For a certain subset of high school seniors across the country, April 1 might as well be Christmas. It's the day when teens anxiously tear open envelopes containing their college admissions fates; the moment they look under the tree to find either presents or a lump of coal.
This year, those admissions decisions were more selective than ever. Elite universities like Harvard, Princeton, and Stanford announced record-low acceptance rates, and even some public universities have rejected more applicants than in the past. The college admission process (to a certain type of school, at least) has never been more nail-bitingly stressful—the pressure to write the most unique essay, to cull the most impressive letters of recommendation, to submit the highest standardized testing scores, is enough to break a teenager's spirit. You can't submit a slipshod essay and expect to get into Harvard anymore. You have to stand out.
Of course, high school seniors don't always have the best judgment when it comes to standing out. The Boston Globe once wrote about a university admissions office that received a photo of one applicant riding a bicycle in the nude along with the standard application. We asked people who worked in college admissions offices—whether as admissions officers or student workers—about the strangest things they've seen. Their stories are collected below. We've kept all their names and universities anonymous, to protect their reputations.
"I used to counsel prospective applicants on the admissions process. I also sorted through applications for a small university. We used to see all sorts of weird, dumb things. One guy sent in his own sneaker along with a note that read, 'Hope this helps get my shoe in the door.' It didn't."
- Former admissions counselor for small, rural university
"During my undergraduate study, I worked in admissions at a small, private college in Connecticut. Most admissions essays were mind-numbingly bland and read like a shopping list. These usually spoke of their honor roll and how that 25 minutes they once spent volunteering in a soup kitchen changed their lives. However, a few times a week we got some really interesting topic choices. Inexplicably, about a dozen young female applicants wrote about losing their virginity. Some spoke about it vaguely, more closely tied to transition into womanhood; others were full of throbbing euphemism or way too many details. These essays almost exclusively went in the 'rejected' pile, as it is the absolute worst to have an interview with a young applicant when you have read her essay deeply detailing the shape of her labia and the face she makes when she orgasms for the first time."
- Student admissions worker in a small, private college in Connecticut
"Sometimes when students were denied, they'd submit an appeal for reconsideration. This is common for applicants who think an error may have been made, or who want to submit new information. Once, we had a student hand-deliver some of this new information to the main Office of Admissions at the University of Texas in Austin. He and his family drove from Houston on a school day and brought an entire binder full of all of the reasons the student loved the UT—his stuffed animals, family photos at football games, his burnt orange room, Longhorn birthday cakes, etc. It was, like, over 200 pages. You can imagine this made the rounds internally. His appeal for reconsideration was not successful."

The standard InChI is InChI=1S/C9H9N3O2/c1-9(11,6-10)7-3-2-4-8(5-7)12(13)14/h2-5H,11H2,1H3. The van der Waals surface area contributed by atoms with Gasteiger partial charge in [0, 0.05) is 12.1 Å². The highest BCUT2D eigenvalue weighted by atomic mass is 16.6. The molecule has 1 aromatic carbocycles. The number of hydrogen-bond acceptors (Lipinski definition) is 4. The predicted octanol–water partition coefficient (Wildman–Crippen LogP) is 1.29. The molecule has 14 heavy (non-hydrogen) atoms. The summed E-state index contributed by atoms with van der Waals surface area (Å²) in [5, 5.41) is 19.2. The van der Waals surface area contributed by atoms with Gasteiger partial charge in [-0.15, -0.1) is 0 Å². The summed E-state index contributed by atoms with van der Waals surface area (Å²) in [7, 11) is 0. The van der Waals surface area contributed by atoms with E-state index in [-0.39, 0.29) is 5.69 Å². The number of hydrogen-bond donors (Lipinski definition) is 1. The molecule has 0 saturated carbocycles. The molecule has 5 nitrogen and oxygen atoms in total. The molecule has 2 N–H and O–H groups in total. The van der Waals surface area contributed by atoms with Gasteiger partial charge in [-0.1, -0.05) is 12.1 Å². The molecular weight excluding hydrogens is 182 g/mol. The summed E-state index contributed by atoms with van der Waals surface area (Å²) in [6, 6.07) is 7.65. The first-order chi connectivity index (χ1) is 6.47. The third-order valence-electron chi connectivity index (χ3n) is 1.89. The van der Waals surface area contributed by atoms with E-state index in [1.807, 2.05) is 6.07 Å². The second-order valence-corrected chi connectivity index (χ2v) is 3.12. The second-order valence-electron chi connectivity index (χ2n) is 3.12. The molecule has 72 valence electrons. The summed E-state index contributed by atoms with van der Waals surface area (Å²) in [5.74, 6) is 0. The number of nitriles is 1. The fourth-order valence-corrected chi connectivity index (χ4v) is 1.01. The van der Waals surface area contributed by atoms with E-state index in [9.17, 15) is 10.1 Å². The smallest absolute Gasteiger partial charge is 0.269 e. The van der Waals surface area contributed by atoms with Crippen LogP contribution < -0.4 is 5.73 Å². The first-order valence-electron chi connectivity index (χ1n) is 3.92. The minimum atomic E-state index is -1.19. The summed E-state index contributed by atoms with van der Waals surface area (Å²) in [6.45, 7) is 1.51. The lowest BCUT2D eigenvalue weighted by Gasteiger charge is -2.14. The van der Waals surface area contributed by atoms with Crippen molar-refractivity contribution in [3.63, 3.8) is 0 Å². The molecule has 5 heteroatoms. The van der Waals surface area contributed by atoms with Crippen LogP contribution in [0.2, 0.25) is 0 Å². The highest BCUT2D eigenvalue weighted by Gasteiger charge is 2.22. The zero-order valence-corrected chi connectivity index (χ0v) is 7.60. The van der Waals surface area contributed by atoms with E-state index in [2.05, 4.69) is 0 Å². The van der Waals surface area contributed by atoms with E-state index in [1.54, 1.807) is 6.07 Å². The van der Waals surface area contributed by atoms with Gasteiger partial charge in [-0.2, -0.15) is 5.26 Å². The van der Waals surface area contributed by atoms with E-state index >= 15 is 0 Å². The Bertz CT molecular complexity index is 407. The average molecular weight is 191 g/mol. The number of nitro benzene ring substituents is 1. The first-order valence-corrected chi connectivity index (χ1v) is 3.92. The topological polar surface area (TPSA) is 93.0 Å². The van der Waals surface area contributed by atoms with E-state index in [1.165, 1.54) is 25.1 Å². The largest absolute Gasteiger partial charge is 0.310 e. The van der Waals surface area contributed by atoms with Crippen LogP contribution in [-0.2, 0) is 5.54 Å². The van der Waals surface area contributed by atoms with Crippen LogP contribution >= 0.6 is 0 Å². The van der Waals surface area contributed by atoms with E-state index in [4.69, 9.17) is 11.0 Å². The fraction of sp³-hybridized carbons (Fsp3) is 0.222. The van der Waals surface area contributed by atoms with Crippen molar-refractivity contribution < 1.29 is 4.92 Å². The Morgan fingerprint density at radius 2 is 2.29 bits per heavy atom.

- Former admissions officer for the University of Texas at Austin
"One kid sent in 15 letters of recommendation, one of which was from a Congressman. The kid's family was apparently rich and well-connected, and mistakenly believed that the letters alone would seal the deal. Sorry kiddo, that many letters will not cover up the fact that you had a 1.9 GPA and a DUI on your record."
- Former admissions officer for a small, private liberal arts school in the Southeast
"Inexplicably, about a dozen young female applicants wrote about losing their virginity."
"When I was a student volunteer in the admissions office, I gave tours, spoke to prospective students, sorted mail and received applications, did database entry, and so on. When students mailed extra stuff in—which was especially common if they were on the waitlist—it was my job to file it with the rest of their application packet. Once, someone sent in bunch of pressed flowers with the application. They were pressed and laminated in clear plastic. Somehow, they thought this would help them get off the waitlist. I guess it was their 'hobby,' not a death threat, but we could never be sure."
- Student volunteer in the admissions office at a small, private college in the Mid-Atlantic
"One time, a student mailed a cake to the office. That was cool. This was after they submitted a handwritten letter to me enclosed by an envelope made from a Google Map of their home address to Austin."
- Admissions officer for a large, public university in Texas
Follow Arielle Pardes on Twitter.